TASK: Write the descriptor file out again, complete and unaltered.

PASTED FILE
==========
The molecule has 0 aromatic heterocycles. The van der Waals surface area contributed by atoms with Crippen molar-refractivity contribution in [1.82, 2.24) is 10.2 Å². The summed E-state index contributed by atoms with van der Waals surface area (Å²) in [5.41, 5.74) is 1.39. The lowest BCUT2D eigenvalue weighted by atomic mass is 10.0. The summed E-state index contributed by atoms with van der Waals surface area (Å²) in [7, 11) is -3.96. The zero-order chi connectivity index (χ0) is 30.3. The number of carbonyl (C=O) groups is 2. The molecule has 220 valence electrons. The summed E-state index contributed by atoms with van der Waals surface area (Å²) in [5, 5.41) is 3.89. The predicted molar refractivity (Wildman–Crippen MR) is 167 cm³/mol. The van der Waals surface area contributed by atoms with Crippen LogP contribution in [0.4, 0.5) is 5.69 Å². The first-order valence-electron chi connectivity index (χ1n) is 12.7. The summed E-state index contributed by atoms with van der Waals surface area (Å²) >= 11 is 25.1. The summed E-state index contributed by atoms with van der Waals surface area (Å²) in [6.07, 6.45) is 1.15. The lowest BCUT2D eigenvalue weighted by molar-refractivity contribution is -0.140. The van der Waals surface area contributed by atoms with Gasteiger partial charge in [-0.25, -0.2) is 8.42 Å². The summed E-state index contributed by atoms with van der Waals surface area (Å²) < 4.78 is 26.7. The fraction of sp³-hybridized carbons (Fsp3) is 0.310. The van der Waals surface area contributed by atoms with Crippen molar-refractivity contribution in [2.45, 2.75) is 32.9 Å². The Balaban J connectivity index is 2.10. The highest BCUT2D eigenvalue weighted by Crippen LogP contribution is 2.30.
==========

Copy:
The molecule has 0 aromatic heterocycles. The van der Waals surface area contributed by atoms with Crippen molar-refractivity contribution in [1.82, 2.24) is 10.2 Å². The summed E-state index contributed by atoms with van der Waals surface area (Å²) in [5.41, 5.74) is 1.39. The lowest BCUT2D eigenvalue weighted by atomic mass is 10.0. The summed E-state index contributed by atoms with van der Waals surface area (Å²) in [7, 11) is -3.96. The zero-order chi connectivity index (χ0) is 30.3. The number of carbonyl (C=O) groups is 2. The molecule has 220 valence electrons. The summed E-state index contributed by atoms with van der Waals surface area (Å²) in [5, 5.41) is 3.89. The predicted molar refractivity (Wildman–Crippen MR) is 167 cm³/mol. The van der Waals surface area contributed by atoms with Crippen LogP contribution in [0.4, 0.5) is 5.69 Å². The first-order valence-electron chi connectivity index (χ1n) is 12.7. The summed E-state index contributed by atoms with van der Waals surface area (Å²) >= 11 is 25.1. The summed E-state index contributed by atoms with van der Waals surface area (Å²) in [6.07, 6.45) is 1.15. The lowest BCUT2D eigenvalue weighted by molar-refractivity contribution is -0.140. The van der Waals surface area contributed by atoms with Gasteiger partial charge in [-0.25, -0.2) is 8.42 Å². The summed E-state index contributed by atoms with van der Waals surface area (Å²) < 4.78 is 26.7. The fraction of sp³-hybridized carbons (Fsp3) is 0.310. The van der Waals surface area contributed by atoms with Crippen molar-refractivity contribution in [2.45, 2.75) is 32.9 Å². The Balaban J connectivity index is 2.10. The highest BCUT2D eigenvalue weighted by Crippen LogP contribution is 2.30.